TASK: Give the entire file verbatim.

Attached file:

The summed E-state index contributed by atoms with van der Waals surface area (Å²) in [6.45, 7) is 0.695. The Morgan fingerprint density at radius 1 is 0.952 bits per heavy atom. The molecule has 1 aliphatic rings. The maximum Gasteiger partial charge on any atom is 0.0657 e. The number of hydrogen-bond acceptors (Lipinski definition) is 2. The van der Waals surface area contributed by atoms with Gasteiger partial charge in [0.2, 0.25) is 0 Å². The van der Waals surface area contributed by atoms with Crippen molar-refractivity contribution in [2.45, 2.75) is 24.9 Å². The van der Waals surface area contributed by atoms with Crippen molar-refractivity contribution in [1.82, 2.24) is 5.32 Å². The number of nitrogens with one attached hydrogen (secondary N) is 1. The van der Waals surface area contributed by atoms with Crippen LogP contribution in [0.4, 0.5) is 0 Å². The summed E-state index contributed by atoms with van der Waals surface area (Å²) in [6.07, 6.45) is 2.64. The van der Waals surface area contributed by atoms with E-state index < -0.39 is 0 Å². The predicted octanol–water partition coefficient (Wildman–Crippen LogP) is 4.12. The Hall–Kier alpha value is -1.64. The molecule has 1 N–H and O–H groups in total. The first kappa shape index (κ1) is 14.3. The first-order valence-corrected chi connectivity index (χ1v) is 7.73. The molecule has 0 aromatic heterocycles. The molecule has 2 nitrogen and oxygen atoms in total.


The summed E-state index contributed by atoms with van der Waals surface area (Å²) in [6.45, 7) is 0.695. The Morgan fingerprint density at radius 1 is 0.952 bits per heavy atom. The molecule has 1 aliphatic rings. The maximum Gasteiger partial charge on any atom is 0.0657 e. The number of hydrogen-bond acceptors (Lipinski definition) is 2. The van der Waals surface area contributed by atoms with Gasteiger partial charge in [0.2, 0.25) is 0 Å². The van der Waals surface area contributed by atoms with Crippen molar-refractivity contribution in [2.45, 2.75) is 24.9 Å². The van der Waals surface area contributed by atoms with Crippen molar-refractivity contribution in [1.82, 2.24) is 5.32 Å². The number of nitrogens with one attached hydrogen (secondary N) is 1. The van der Waals surface area contributed by atoms with Crippen LogP contribution in [0.4, 0.5) is 0 Å². The summed E-state index contributed by atoms with van der Waals surface area (Å²) in [6.07, 6.45) is 2.64. The van der Waals surface area contributed by atoms with E-state index < -0.39 is 0 Å². The predicted octanol–water partition coefficient (Wildman–Crippen LogP) is 4.12. The Hall–Kier alpha value is -1.64. The molecule has 1 N–H and O–H groups in total. The first kappa shape index (κ1) is 14.3. The first-order valence-corrected chi connectivity index (χ1v) is 7.73. The molecule has 0 aromatic heterocycles. The molecule has 2 nitrogen and oxygen atoms in total.